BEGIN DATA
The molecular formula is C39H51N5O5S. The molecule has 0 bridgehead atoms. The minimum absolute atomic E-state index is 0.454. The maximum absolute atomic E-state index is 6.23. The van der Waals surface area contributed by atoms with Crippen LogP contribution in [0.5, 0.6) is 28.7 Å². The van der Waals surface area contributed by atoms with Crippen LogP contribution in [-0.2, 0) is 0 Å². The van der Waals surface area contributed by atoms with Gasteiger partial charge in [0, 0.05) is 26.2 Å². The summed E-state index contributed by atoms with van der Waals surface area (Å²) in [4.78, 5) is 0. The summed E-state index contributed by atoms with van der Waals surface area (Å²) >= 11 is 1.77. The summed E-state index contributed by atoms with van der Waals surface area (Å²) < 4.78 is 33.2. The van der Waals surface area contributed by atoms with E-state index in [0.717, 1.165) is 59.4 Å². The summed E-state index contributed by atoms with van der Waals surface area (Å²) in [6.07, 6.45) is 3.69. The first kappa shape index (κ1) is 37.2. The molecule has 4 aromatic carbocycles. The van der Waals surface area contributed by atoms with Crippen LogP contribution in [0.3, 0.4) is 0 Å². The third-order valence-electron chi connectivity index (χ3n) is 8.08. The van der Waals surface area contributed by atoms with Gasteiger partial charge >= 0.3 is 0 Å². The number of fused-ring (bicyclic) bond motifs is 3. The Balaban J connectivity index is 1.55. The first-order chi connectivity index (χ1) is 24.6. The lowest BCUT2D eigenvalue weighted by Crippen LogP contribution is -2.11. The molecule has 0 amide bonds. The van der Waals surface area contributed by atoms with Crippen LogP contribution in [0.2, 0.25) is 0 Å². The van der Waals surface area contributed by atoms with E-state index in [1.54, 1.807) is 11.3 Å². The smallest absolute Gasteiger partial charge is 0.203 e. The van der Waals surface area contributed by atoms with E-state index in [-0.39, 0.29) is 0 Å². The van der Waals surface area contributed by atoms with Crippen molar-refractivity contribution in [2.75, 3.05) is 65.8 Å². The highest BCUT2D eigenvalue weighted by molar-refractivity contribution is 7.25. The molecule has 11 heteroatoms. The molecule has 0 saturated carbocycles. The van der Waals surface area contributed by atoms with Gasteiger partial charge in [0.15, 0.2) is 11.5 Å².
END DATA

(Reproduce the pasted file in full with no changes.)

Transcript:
The molecular formula is C39H51N5O5S. The molecule has 0 bridgehead atoms. The minimum absolute atomic E-state index is 0.454. The maximum absolute atomic E-state index is 6.23. The van der Waals surface area contributed by atoms with Crippen LogP contribution in [0.5, 0.6) is 28.7 Å². The van der Waals surface area contributed by atoms with Crippen LogP contribution in [-0.2, 0) is 0 Å². The van der Waals surface area contributed by atoms with Gasteiger partial charge in [0, 0.05) is 26.2 Å². The summed E-state index contributed by atoms with van der Waals surface area (Å²) in [4.78, 5) is 0. The summed E-state index contributed by atoms with van der Waals surface area (Å²) >= 11 is 1.77. The summed E-state index contributed by atoms with van der Waals surface area (Å²) < 4.78 is 33.2. The van der Waals surface area contributed by atoms with E-state index in [0.717, 1.165) is 59.4 Å². The summed E-state index contributed by atoms with van der Waals surface area (Å²) in [6.07, 6.45) is 3.69. The first kappa shape index (κ1) is 37.2. The molecule has 4 aromatic carbocycles. The van der Waals surface area contributed by atoms with Crippen LogP contribution in [0.3, 0.4) is 0 Å². The third-order valence-electron chi connectivity index (χ3n) is 8.08. The van der Waals surface area contributed by atoms with Gasteiger partial charge >= 0.3 is 0 Å². The number of fused-ring (bicyclic) bond motifs is 3. The Balaban J connectivity index is 1.55. The first-order chi connectivity index (χ1) is 24.6. The lowest BCUT2D eigenvalue weighted by Crippen LogP contribution is -2.11. The molecule has 0 amide bonds. The van der Waals surface area contributed by atoms with Crippen LogP contribution in [0.2, 0.25) is 0 Å². The van der Waals surface area contributed by atoms with E-state index in [1.54, 1.807) is 11.3 Å². The smallest absolute Gasteiger partial charge is 0.203 e. The van der Waals surface area contributed by atoms with E-state index in [-0.39, 0.29) is 0 Å². The van der Waals surface area contributed by atoms with Crippen molar-refractivity contribution in [2.75, 3.05) is 65.8 Å². The highest BCUT2D eigenvalue weighted by molar-refractivity contribution is 7.25. The molecule has 11 heteroatoms. The molecule has 0 saturated carbocycles. The van der Waals surface area contributed by atoms with Gasteiger partial charge in [0.15, 0.2) is 11.5 Å².